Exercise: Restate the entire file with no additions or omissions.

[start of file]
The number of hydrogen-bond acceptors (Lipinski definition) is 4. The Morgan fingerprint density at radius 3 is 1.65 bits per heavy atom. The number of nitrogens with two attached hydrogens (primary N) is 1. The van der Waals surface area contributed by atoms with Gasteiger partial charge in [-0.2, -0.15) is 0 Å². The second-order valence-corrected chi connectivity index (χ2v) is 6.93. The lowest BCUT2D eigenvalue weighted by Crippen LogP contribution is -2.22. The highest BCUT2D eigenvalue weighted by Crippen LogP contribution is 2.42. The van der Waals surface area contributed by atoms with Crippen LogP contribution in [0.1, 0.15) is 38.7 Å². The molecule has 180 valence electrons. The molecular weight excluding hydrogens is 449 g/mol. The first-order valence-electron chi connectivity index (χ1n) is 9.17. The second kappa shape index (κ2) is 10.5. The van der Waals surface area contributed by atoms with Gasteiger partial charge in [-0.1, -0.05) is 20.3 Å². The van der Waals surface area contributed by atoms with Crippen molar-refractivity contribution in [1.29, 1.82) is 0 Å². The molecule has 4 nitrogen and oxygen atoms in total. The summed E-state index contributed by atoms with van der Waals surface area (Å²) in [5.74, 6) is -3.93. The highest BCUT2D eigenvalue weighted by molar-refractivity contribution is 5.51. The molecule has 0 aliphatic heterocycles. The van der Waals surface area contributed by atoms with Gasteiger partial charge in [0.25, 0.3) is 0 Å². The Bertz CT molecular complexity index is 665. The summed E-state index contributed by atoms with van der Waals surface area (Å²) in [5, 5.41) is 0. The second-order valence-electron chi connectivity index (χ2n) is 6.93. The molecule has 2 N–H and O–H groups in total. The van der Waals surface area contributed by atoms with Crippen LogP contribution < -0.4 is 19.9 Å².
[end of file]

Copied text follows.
The number of hydrogen-bond acceptors (Lipinski definition) is 4. The Morgan fingerprint density at radius 3 is 1.65 bits per heavy atom. The number of nitrogens with two attached hydrogens (primary N) is 1. The van der Waals surface area contributed by atoms with Gasteiger partial charge in [-0.2, -0.15) is 0 Å². The second-order valence-corrected chi connectivity index (χ2v) is 6.93. The lowest BCUT2D eigenvalue weighted by Crippen LogP contribution is -2.22. The highest BCUT2D eigenvalue weighted by Crippen LogP contribution is 2.42. The van der Waals surface area contributed by atoms with Crippen LogP contribution in [0.1, 0.15) is 38.7 Å². The molecule has 180 valence electrons. The molecular weight excluding hydrogens is 449 g/mol. The first-order valence-electron chi connectivity index (χ1n) is 9.17. The second kappa shape index (κ2) is 10.5. The van der Waals surface area contributed by atoms with Gasteiger partial charge in [-0.1, -0.05) is 20.3 Å². The van der Waals surface area contributed by atoms with Crippen molar-refractivity contribution in [1.29, 1.82) is 0 Å². The molecule has 4 nitrogen and oxygen atoms in total. The summed E-state index contributed by atoms with van der Waals surface area (Å²) in [5.74, 6) is -3.93. The highest BCUT2D eigenvalue weighted by molar-refractivity contribution is 5.51. The molecule has 0 aliphatic heterocycles. The van der Waals surface area contributed by atoms with Gasteiger partial charge in [0.25, 0.3) is 0 Å². The Bertz CT molecular complexity index is 665. The summed E-state index contributed by atoms with van der Waals surface area (Å²) in [5, 5.41) is 0. The second-order valence-electron chi connectivity index (χ2n) is 6.93. The molecule has 2 N–H and O–H groups in total. The van der Waals surface area contributed by atoms with Crippen LogP contribution < -0.4 is 19.9 Å².